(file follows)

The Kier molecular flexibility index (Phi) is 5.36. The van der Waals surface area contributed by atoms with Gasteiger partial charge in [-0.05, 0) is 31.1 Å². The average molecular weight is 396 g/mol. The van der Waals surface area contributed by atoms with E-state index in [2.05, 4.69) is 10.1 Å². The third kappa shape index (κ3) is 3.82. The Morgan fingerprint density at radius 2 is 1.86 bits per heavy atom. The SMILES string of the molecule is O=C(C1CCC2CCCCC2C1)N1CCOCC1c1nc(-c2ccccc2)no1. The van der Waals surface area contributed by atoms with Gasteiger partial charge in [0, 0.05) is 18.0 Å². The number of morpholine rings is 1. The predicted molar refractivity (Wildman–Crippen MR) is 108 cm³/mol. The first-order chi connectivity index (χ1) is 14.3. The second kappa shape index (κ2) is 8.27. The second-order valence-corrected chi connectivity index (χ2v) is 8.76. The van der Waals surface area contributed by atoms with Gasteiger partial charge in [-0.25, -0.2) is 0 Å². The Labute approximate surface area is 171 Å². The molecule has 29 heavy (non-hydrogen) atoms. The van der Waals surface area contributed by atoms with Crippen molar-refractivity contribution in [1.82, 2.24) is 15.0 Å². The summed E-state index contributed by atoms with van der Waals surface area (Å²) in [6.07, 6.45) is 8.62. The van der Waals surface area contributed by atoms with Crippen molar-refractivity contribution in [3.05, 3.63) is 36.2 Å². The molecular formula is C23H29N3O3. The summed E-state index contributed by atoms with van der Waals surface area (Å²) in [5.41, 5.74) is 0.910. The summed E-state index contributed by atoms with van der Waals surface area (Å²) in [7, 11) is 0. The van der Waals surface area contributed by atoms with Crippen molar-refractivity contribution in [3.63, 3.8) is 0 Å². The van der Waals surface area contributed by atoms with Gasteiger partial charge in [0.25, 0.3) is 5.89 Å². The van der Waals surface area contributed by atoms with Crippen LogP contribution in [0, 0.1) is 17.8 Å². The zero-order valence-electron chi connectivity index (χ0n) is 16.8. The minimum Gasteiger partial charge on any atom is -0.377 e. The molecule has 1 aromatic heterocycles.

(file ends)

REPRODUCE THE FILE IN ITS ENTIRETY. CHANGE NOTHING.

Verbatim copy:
The Kier molecular flexibility index (Phi) is 5.36. The van der Waals surface area contributed by atoms with Gasteiger partial charge in [-0.05, 0) is 31.1 Å². The average molecular weight is 396 g/mol. The van der Waals surface area contributed by atoms with E-state index in [2.05, 4.69) is 10.1 Å². The third kappa shape index (κ3) is 3.82. The Morgan fingerprint density at radius 2 is 1.86 bits per heavy atom. The SMILES string of the molecule is O=C(C1CCC2CCCCC2C1)N1CCOCC1c1nc(-c2ccccc2)no1. The van der Waals surface area contributed by atoms with Gasteiger partial charge in [0, 0.05) is 18.0 Å². The number of morpholine rings is 1. The predicted molar refractivity (Wildman–Crippen MR) is 108 cm³/mol. The first-order chi connectivity index (χ1) is 14.3. The second kappa shape index (κ2) is 8.27. The second-order valence-corrected chi connectivity index (χ2v) is 8.76. The van der Waals surface area contributed by atoms with Gasteiger partial charge in [-0.25, -0.2) is 0 Å². The Labute approximate surface area is 171 Å². The molecule has 29 heavy (non-hydrogen) atoms. The van der Waals surface area contributed by atoms with Crippen molar-refractivity contribution in [1.82, 2.24) is 15.0 Å². The summed E-state index contributed by atoms with van der Waals surface area (Å²) in [6.07, 6.45) is 8.62. The van der Waals surface area contributed by atoms with Crippen molar-refractivity contribution in [3.05, 3.63) is 36.2 Å². The molecular formula is C23H29N3O3. The summed E-state index contributed by atoms with van der Waals surface area (Å²) in [5.41, 5.74) is 0.910. The summed E-state index contributed by atoms with van der Waals surface area (Å²) in [7, 11) is 0. The van der Waals surface area contributed by atoms with Crippen molar-refractivity contribution in [3.63, 3.8) is 0 Å². The van der Waals surface area contributed by atoms with Gasteiger partial charge in [0.25, 0.3) is 5.89 Å². The van der Waals surface area contributed by atoms with Crippen LogP contribution in [0, 0.1) is 17.8 Å². The zero-order valence-electron chi connectivity index (χ0n) is 16.8. The minimum Gasteiger partial charge on any atom is -0.377 e. The molecule has 1 aromatic heterocycles.